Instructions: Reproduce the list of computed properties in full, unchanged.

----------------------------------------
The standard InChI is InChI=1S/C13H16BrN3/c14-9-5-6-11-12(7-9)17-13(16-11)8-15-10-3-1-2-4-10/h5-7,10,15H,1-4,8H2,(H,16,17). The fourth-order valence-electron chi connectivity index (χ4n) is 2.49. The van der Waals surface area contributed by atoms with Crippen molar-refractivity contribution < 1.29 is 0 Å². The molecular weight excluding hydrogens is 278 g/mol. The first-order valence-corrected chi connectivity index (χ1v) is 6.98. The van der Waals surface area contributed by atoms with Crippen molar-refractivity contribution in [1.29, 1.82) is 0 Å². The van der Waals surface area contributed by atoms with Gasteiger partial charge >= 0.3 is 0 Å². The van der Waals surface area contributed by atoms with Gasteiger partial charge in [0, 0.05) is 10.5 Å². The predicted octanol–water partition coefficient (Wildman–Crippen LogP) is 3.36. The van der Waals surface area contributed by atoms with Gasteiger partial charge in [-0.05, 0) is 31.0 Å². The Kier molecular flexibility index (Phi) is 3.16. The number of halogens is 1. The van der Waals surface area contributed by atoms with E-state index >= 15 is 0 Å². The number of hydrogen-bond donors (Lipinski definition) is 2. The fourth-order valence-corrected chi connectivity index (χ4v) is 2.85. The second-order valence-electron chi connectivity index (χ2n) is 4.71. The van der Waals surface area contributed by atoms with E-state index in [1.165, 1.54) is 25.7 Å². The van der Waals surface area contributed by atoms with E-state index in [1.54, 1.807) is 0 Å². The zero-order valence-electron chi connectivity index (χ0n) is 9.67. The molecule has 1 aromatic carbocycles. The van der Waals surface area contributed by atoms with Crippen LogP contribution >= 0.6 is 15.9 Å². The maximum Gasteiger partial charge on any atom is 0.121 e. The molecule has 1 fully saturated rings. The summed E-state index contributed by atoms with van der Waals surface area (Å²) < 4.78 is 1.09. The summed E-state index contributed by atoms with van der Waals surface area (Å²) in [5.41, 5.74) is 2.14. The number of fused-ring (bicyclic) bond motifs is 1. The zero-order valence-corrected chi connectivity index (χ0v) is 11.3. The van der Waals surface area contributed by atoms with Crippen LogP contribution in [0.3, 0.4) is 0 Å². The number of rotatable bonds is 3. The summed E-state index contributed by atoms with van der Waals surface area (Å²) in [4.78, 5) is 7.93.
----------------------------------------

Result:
The standard InChI is InChI=1S/C13H16BrN3/c14-9-5-6-11-12(7-9)17-13(16-11)8-15-10-3-1-2-4-10/h5-7,10,15H,1-4,8H2,(H,16,17). The fourth-order valence-electron chi connectivity index (χ4n) is 2.49. The van der Waals surface area contributed by atoms with Crippen molar-refractivity contribution < 1.29 is 0 Å². The molecular weight excluding hydrogens is 278 g/mol. The first-order valence-corrected chi connectivity index (χ1v) is 6.98. The van der Waals surface area contributed by atoms with Crippen molar-refractivity contribution in [1.29, 1.82) is 0 Å². The van der Waals surface area contributed by atoms with Gasteiger partial charge >= 0.3 is 0 Å². The van der Waals surface area contributed by atoms with Gasteiger partial charge in [0, 0.05) is 10.5 Å². The predicted octanol–water partition coefficient (Wildman–Crippen LogP) is 3.36. The van der Waals surface area contributed by atoms with Gasteiger partial charge in [-0.05, 0) is 31.0 Å². The Kier molecular flexibility index (Phi) is 3.16. The number of halogens is 1. The van der Waals surface area contributed by atoms with E-state index >= 15 is 0 Å². The number of hydrogen-bond donors (Lipinski definition) is 2. The fourth-order valence-corrected chi connectivity index (χ4v) is 2.85. The second-order valence-electron chi connectivity index (χ2n) is 4.71. The van der Waals surface area contributed by atoms with E-state index in [1.165, 1.54) is 25.7 Å². The van der Waals surface area contributed by atoms with E-state index in [1.54, 1.807) is 0 Å². The zero-order valence-electron chi connectivity index (χ0n) is 9.67. The molecule has 1 aromatic carbocycles. The van der Waals surface area contributed by atoms with Crippen LogP contribution >= 0.6 is 15.9 Å². The maximum Gasteiger partial charge on any atom is 0.121 e. The molecule has 1 fully saturated rings. The summed E-state index contributed by atoms with van der Waals surface area (Å²) < 4.78 is 1.09. The summed E-state index contributed by atoms with van der Waals surface area (Å²) in [5.41, 5.74) is 2.14. The number of fused-ring (bicyclic) bond motifs is 1. The zero-order valence-corrected chi connectivity index (χ0v) is 11.3. The van der Waals surface area contributed by atoms with Crippen LogP contribution in [0.3, 0.4) is 0 Å². The number of rotatable bonds is 3. The summed E-state index contributed by atoms with van der Waals surface area (Å²) in [4.78, 5) is 7.93.